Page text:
Q: Are those the green gloves that the Fone Bone figurine packaged with the color issue #1 is wearing?
Yes. Those are the magic gloves. He has one scene in the comic when he was wearing gloves because he was helping Thorn garden - and that just happened to be a picture that some of the licensees had picked up on and used a lot. So that became kind of the iconic drawing of Fone Bone, where he had these little gloves on.
Anyway. They said, "He should have magic gloves on so he can make things
grow!" And I said, "He's not Jesus Christ! Come on!" [laughs]
Q: Oh, that's painful.
So it was a bit like negotiating through a swamp.
Q: Any truth that they wanted a Britney Spears-style pop song?
No, they didn't want a Britney Spears-style pop song - they wanted a Britney Spears song in the film. And I like Britney Spears; I like pop culture; I like Madonna and Michael Jackson as much as anybody else. - but I had a very different kind of a film that I was trying to make.
And in the late '90s, I was really adamant that there would be no songs in the movie - because all animated feature films seem to have these awful formulaic songs. I think that's a law somewhere - "Animated film for kids? Put some crappy songs in it!"
Like when we pitched Warner Brothers while we were in Annecy. They took us out on a boat and were really wooing us - until I got to the point where I said, "I need it in writing that there will be no songs." And it was pretty much, "Swim back to shore." [laughs] That was it. That was the end.
But Nickelodeon did agree to no songs. In writing. So this pop-song
thing was probably the turning point in the whole affair for me; this was
about a year-and-a-half in. I mean, we had a great time with Nickelodeon
- they were a lot of fun, the actual executives that we worked with. I
really liked them. We would go to New York, where Viacom is, or we would
go to Paramount, and we always had a wonderful time. But one day after
lunch we sat down ... and the executive there turned to me and said, "Okay.
We can get $12 million right now if we put a pop song in the movie. So,
Jeff - do you see somewhere in the body of the film where we could put
a Britney Spears or an N'Sync song?"
Q: Oh my God.
And I just turned and looked at Vijaya, we looked at each other, and I said, "No." I mean, that's not the kind of movie that we were making. I mean, you wouldn't put a Britney Spears song in the middle of "The Empire Strikes Back" or the middle of "Lord of the Rings". And because Vijaya had insisted that clause be in the contract, they couldn't force me.
Things went downhill rapidly after that. I think I became, instead of
"the director and the writer," I suddenly became "the creator who was being
too protective of his little baby."
Q: "The person they had to wrest it from."
Yes, yes. I was being too sensitive.
Q: Did you ever have a moment where they said, "You're being too sensitive, Jeff"?
Oh, of course. [laughs] They were trying to be very gentle with me because
I was the creator and I didn't want to see my babies hurt. They didn't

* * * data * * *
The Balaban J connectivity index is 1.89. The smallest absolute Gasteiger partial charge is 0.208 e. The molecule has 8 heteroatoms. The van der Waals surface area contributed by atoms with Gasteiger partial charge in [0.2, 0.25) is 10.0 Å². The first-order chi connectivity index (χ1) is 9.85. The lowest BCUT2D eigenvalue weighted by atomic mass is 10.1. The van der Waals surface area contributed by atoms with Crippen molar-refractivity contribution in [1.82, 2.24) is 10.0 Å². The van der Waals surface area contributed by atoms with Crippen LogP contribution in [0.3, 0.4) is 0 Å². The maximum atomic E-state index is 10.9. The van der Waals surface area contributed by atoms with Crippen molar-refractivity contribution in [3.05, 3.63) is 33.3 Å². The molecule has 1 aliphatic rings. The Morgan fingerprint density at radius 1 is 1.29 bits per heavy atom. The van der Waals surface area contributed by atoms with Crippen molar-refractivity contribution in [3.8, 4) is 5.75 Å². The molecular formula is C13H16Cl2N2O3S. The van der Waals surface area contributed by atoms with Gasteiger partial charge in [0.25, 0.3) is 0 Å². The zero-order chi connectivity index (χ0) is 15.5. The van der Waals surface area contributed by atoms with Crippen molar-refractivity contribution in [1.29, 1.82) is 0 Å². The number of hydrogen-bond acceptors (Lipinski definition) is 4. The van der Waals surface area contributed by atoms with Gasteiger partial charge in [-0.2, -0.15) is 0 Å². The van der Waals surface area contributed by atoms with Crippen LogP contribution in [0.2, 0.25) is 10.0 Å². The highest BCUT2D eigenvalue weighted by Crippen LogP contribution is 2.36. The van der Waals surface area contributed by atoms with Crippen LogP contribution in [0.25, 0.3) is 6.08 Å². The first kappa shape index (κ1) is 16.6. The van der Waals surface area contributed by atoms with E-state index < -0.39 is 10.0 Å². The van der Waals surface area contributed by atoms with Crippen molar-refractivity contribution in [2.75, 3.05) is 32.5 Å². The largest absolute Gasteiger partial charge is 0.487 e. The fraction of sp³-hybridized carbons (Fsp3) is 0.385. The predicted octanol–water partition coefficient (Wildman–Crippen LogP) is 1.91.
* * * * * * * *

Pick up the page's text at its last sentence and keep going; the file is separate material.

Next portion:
see me as a filmmaker with a vision - at least not after I turned down
12 million dollars. [laughs]
Q: So basically, it ate up your time, it bore little fruit, it was frustrating. Did this further validate your decision to self-publish?
Well, let me go back and say that I didn't think it was that frustrating, and I didn't think it was a waste of time. I enjoyed the experience quite a bit, and it was not all Nickelodeon's fault; part of it was my own inexperience in the system. If I could go back in time and do it again, I would have sat down first thing and storyboarded the movie that we had all agreed on to begin with. I didn't know to do that then. I didn't know - I kept thinking there would be a moment where someone would say, "Okay - start now." Do you know what I mean? So I actually thought it was a pretty good experience. I got to learn a lot about Hollywood; I got to learn a lot about story structure. In Nickelodeon's defense, they found weak points in my story - and they held my feet to the fire until I screamed and figured them out. And they ultimately did agree to a contract that allowed me to keep my rights when it didn't work out. That isn't the juicy part of the story to tell, but that's the truth.
And also, everything I do affects my comics. So not one bit of that
was wasted time. I mean, it was a gamble - I could have lost my readership
in comics - but that didn't happen. What was the other part of your question?
Q: Did this further validate your decision to self-publish?
In a way, yeah. I mean, it has been our experience - Vijaya's and mine
- that "Bone" only works when we
do it ourselves. The syndicates were interested in "Bone" as a comic strip,
but ultimately they couldn't sell it the way we wanted to do it - and the
same with Nickelodeon.
Q: What are the chances that you'll revisit the film deal after you're done making the books?
Well, I'd like to, to be honest. But will I get to? I don't know. It might be one of those things you just get the one shot at, so who knows?
But my plan is when the comic book is done, and while I'm finishing
up "Captain Marvel," I plan on putting together another script. And I got
a lot of calls from other studios and producers once I left Nickelodeon,
and I tried to be polite and say, "Well, you know, I'd like to finish the
book; can I call you back later?" So we'll see. I have a lot of phone numbers....
Maybe the time will have come and gone. We'll see.
Q: So if I'm hearing you correctly, next time you're going to basically do what Peter Jackson did with "Lord of the Rings" - he basically had the whole movie storyboarded in advance. He showed the cast the whole film in storyboards with temp-track voices.
That's exactly right. And my understanding is that quite a few directors
do that - Miyazaki, for instance - not just Peter Jackson. I mean, they
see the movie in their head.